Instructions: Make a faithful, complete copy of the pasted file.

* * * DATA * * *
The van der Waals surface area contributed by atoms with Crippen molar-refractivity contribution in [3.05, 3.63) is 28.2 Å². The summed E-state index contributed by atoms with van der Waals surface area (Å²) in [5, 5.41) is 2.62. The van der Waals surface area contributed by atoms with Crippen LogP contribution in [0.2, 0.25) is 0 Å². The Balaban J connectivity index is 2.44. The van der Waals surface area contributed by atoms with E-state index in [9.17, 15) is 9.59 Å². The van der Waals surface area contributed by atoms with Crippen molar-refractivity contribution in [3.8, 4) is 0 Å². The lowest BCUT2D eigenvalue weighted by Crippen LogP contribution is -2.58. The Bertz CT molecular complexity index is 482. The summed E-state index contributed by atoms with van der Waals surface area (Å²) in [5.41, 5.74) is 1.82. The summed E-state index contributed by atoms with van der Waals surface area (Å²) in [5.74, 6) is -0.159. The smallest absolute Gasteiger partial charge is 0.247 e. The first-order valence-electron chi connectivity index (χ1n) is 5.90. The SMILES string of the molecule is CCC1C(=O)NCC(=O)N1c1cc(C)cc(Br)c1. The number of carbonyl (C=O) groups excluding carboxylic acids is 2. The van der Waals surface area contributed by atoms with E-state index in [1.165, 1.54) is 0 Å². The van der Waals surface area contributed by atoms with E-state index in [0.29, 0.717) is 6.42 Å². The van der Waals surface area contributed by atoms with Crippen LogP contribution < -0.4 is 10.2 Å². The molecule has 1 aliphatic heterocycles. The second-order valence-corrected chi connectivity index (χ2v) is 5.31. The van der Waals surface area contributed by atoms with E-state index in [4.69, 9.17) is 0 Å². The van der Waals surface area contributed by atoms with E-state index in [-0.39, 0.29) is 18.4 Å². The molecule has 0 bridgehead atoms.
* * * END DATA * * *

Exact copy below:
The van der Waals surface area contributed by atoms with Crippen molar-refractivity contribution in [3.05, 3.63) is 28.2 Å². The summed E-state index contributed by atoms with van der Waals surface area (Å²) in [5, 5.41) is 2.62. The van der Waals surface area contributed by atoms with Crippen LogP contribution in [0.2, 0.25) is 0 Å². The Balaban J connectivity index is 2.44. The van der Waals surface area contributed by atoms with E-state index in [9.17, 15) is 9.59 Å². The van der Waals surface area contributed by atoms with Crippen molar-refractivity contribution in [3.8, 4) is 0 Å². The lowest BCUT2D eigenvalue weighted by Crippen LogP contribution is -2.58. The Bertz CT molecular complexity index is 482. The summed E-state index contributed by atoms with van der Waals surface area (Å²) in [5.41, 5.74) is 1.82. The summed E-state index contributed by atoms with van der Waals surface area (Å²) in [5.74, 6) is -0.159. The smallest absolute Gasteiger partial charge is 0.247 e. The first-order valence-electron chi connectivity index (χ1n) is 5.90. The SMILES string of the molecule is CCC1C(=O)NCC(=O)N1c1cc(C)cc(Br)c1. The number of carbonyl (C=O) groups excluding carboxylic acids is 2. The van der Waals surface area contributed by atoms with E-state index in [1.165, 1.54) is 0 Å². The van der Waals surface area contributed by atoms with E-state index in [0.29, 0.717) is 6.42 Å². The van der Waals surface area contributed by atoms with Crippen LogP contribution < -0.4 is 10.2 Å². The molecule has 1 aliphatic heterocycles. The second-order valence-corrected chi connectivity index (χ2v) is 5.31. The van der Waals surface area contributed by atoms with E-state index in [4.69, 9.17) is 0 Å². The van der Waals surface area contributed by atoms with E-state index in [-0.39, 0.29) is 18.4 Å². The molecule has 0 bridgehead atoms.